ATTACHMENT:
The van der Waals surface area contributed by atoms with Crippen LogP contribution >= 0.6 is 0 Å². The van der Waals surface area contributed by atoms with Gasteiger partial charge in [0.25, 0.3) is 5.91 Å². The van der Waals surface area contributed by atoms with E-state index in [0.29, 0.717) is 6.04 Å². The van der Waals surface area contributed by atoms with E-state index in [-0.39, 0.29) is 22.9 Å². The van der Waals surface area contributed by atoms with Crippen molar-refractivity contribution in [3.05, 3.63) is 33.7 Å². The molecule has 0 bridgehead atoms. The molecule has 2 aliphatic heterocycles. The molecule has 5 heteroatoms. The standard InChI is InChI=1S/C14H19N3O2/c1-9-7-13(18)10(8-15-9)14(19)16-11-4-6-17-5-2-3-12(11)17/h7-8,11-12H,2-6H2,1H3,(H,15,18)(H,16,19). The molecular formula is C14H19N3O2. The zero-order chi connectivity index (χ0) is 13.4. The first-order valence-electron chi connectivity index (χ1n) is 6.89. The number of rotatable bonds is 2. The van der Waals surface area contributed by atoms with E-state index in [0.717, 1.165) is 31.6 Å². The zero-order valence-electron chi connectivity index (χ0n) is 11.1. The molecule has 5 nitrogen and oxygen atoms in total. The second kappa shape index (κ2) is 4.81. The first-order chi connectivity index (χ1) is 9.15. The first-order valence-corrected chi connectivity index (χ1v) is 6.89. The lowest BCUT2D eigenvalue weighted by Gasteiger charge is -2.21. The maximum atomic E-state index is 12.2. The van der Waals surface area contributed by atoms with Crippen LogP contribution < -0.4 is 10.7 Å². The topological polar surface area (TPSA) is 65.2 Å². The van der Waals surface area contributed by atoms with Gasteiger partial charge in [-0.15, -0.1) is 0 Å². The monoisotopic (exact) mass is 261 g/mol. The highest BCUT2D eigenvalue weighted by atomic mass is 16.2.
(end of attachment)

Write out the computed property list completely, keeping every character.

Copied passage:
The van der Waals surface area contributed by atoms with Crippen LogP contribution >= 0.6 is 0 Å². The van der Waals surface area contributed by atoms with Gasteiger partial charge in [0.25, 0.3) is 5.91 Å². The van der Waals surface area contributed by atoms with E-state index in [0.29, 0.717) is 6.04 Å². The van der Waals surface area contributed by atoms with E-state index in [-0.39, 0.29) is 22.9 Å². The van der Waals surface area contributed by atoms with Crippen molar-refractivity contribution in [3.05, 3.63) is 33.7 Å². The molecule has 0 bridgehead atoms. The molecule has 2 aliphatic heterocycles. The molecule has 5 heteroatoms. The standard InChI is InChI=1S/C14H19N3O2/c1-9-7-13(18)10(8-15-9)14(19)16-11-4-6-17-5-2-3-12(11)17/h7-8,11-12H,2-6H2,1H3,(H,15,18)(H,16,19). The molecular formula is C14H19N3O2. The zero-order chi connectivity index (χ0) is 13.4. The first-order valence-electron chi connectivity index (χ1n) is 6.89. The number of rotatable bonds is 2. The van der Waals surface area contributed by atoms with E-state index in [0.717, 1.165) is 31.6 Å². The zero-order valence-electron chi connectivity index (χ0n) is 11.1. The molecule has 5 nitrogen and oxygen atoms in total. The second kappa shape index (κ2) is 4.81. The first-order chi connectivity index (χ1) is 9.15. The first-order valence-corrected chi connectivity index (χ1v) is 6.89. The lowest BCUT2D eigenvalue weighted by Gasteiger charge is -2.21. The maximum atomic E-state index is 12.2. The van der Waals surface area contributed by atoms with Crippen LogP contribution < -0.4 is 10.7 Å². The topological polar surface area (TPSA) is 65.2 Å². The van der Waals surface area contributed by atoms with Gasteiger partial charge in [-0.15, -0.1) is 0 Å². The monoisotopic (exact) mass is 261 g/mol. The highest BCUT2D eigenvalue weighted by atomic mass is 16.2.